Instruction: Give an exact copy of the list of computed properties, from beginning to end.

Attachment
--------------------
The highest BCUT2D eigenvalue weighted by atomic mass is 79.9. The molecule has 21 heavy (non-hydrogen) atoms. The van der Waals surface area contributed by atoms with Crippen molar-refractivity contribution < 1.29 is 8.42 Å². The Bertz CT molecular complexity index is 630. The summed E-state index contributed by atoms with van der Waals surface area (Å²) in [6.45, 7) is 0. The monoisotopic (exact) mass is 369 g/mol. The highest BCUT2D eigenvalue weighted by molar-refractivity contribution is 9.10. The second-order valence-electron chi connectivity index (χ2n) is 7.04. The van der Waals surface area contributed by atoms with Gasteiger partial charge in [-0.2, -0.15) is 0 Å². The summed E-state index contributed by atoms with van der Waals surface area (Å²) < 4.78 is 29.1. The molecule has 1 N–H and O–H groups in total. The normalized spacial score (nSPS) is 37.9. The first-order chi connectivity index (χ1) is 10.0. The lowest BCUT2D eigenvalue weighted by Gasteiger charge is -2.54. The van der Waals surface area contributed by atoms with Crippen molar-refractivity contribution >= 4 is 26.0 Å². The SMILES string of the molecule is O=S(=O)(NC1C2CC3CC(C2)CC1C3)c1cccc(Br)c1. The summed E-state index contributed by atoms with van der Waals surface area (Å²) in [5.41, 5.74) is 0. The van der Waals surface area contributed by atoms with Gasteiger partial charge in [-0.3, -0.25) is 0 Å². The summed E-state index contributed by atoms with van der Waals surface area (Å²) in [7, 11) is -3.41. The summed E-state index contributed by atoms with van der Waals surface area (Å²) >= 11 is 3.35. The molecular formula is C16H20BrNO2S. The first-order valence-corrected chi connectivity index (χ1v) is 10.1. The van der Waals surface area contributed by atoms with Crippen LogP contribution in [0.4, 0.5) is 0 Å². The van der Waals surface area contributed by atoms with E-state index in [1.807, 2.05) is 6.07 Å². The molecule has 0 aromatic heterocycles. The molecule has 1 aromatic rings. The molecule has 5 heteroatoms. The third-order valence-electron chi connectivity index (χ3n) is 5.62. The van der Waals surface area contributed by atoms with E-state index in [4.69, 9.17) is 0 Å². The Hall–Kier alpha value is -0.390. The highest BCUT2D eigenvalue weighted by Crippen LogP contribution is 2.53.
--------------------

The highest BCUT2D eigenvalue weighted by atomic mass is 79.9. The molecule has 21 heavy (non-hydrogen) atoms. The van der Waals surface area contributed by atoms with Crippen molar-refractivity contribution < 1.29 is 8.42 Å². The Bertz CT molecular complexity index is 630. The summed E-state index contributed by atoms with van der Waals surface area (Å²) in [6.45, 7) is 0. The monoisotopic (exact) mass is 369 g/mol. The highest BCUT2D eigenvalue weighted by molar-refractivity contribution is 9.10. The second-order valence-electron chi connectivity index (χ2n) is 7.04. The van der Waals surface area contributed by atoms with Gasteiger partial charge in [-0.2, -0.15) is 0 Å². The summed E-state index contributed by atoms with van der Waals surface area (Å²) < 4.78 is 29.1. The molecule has 1 N–H and O–H groups in total. The normalized spacial score (nSPS) is 37.9. The first-order chi connectivity index (χ1) is 10.0. The lowest BCUT2D eigenvalue weighted by Gasteiger charge is -2.54. The van der Waals surface area contributed by atoms with Crippen molar-refractivity contribution >= 4 is 26.0 Å². The SMILES string of the molecule is O=S(=O)(NC1C2CC3CC(C2)CC1C3)c1cccc(Br)c1. The summed E-state index contributed by atoms with van der Waals surface area (Å²) in [5.41, 5.74) is 0. The van der Waals surface area contributed by atoms with Gasteiger partial charge in [-0.3, -0.25) is 0 Å². The summed E-state index contributed by atoms with van der Waals surface area (Å²) in [7, 11) is -3.41. The summed E-state index contributed by atoms with van der Waals surface area (Å²) >= 11 is 3.35. The molecular formula is C16H20BrNO2S. The first-order valence-corrected chi connectivity index (χ1v) is 10.1. The van der Waals surface area contributed by atoms with Crippen LogP contribution in [0.4, 0.5) is 0 Å². The van der Waals surface area contributed by atoms with E-state index in [1.807, 2.05) is 6.07 Å². The molecule has 0 aromatic heterocycles. The molecule has 1 aromatic rings. The molecule has 5 heteroatoms. The third-order valence-electron chi connectivity index (χ3n) is 5.62. The van der Waals surface area contributed by atoms with E-state index in [4.69, 9.17) is 0 Å². The Hall–Kier alpha value is -0.390. The highest BCUT2D eigenvalue weighted by Crippen LogP contribution is 2.53.